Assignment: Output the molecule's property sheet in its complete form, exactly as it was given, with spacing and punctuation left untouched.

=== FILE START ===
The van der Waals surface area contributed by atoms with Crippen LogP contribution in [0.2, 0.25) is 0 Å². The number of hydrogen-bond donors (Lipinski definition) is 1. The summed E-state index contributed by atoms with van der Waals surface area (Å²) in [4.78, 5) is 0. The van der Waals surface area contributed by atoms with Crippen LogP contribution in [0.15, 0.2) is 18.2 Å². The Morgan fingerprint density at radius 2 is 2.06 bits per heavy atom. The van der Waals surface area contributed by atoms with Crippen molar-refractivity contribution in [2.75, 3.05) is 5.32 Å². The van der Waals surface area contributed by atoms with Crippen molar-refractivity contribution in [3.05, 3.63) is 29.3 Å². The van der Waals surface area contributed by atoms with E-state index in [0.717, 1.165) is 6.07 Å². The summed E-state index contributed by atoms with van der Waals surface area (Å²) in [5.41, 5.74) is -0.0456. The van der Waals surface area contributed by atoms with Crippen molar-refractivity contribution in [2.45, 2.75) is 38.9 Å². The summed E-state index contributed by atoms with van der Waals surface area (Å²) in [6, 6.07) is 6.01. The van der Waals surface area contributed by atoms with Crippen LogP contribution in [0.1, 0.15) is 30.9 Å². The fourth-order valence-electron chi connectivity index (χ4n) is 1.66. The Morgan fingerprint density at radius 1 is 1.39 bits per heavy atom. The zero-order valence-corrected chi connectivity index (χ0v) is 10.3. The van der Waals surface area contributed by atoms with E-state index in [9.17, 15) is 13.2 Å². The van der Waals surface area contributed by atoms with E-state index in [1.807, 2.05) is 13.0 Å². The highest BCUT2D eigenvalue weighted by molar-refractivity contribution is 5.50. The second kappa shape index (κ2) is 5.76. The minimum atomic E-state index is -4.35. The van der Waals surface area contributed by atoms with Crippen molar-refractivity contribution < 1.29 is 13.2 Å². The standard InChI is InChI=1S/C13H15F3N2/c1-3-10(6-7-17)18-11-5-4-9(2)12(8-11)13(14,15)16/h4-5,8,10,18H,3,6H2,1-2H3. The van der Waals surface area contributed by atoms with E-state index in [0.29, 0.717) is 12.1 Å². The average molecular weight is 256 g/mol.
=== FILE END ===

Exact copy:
The van der Waals surface area contributed by atoms with Crippen LogP contribution in [0.2, 0.25) is 0 Å². The number of hydrogen-bond donors (Lipinski definition) is 1. The summed E-state index contributed by atoms with van der Waals surface area (Å²) in [4.78, 5) is 0. The van der Waals surface area contributed by atoms with Crippen LogP contribution in [0.15, 0.2) is 18.2 Å². The Morgan fingerprint density at radius 2 is 2.06 bits per heavy atom. The van der Waals surface area contributed by atoms with Crippen molar-refractivity contribution in [2.75, 3.05) is 5.32 Å². The van der Waals surface area contributed by atoms with Crippen molar-refractivity contribution in [3.05, 3.63) is 29.3 Å². The van der Waals surface area contributed by atoms with E-state index in [0.717, 1.165) is 6.07 Å². The summed E-state index contributed by atoms with van der Waals surface area (Å²) in [5.41, 5.74) is -0.0456. The van der Waals surface area contributed by atoms with Crippen molar-refractivity contribution in [2.45, 2.75) is 38.9 Å². The summed E-state index contributed by atoms with van der Waals surface area (Å²) in [6, 6.07) is 6.01. The van der Waals surface area contributed by atoms with Crippen LogP contribution in [0.1, 0.15) is 30.9 Å². The fourth-order valence-electron chi connectivity index (χ4n) is 1.66. The Morgan fingerprint density at radius 1 is 1.39 bits per heavy atom. The zero-order valence-corrected chi connectivity index (χ0v) is 10.3. The van der Waals surface area contributed by atoms with E-state index in [9.17, 15) is 13.2 Å². The van der Waals surface area contributed by atoms with E-state index in [1.807, 2.05) is 13.0 Å². The highest BCUT2D eigenvalue weighted by molar-refractivity contribution is 5.50. The second kappa shape index (κ2) is 5.76. The minimum atomic E-state index is -4.35. The van der Waals surface area contributed by atoms with Crippen molar-refractivity contribution < 1.29 is 13.2 Å². The standard InChI is InChI=1S/C13H15F3N2/c1-3-10(6-7-17)18-11-5-4-9(2)12(8-11)13(14,15)16/h4-5,8,10,18H,3,6H2,1-2H3. The van der Waals surface area contributed by atoms with E-state index in [0.29, 0.717) is 12.1 Å². The average molecular weight is 256 g/mol.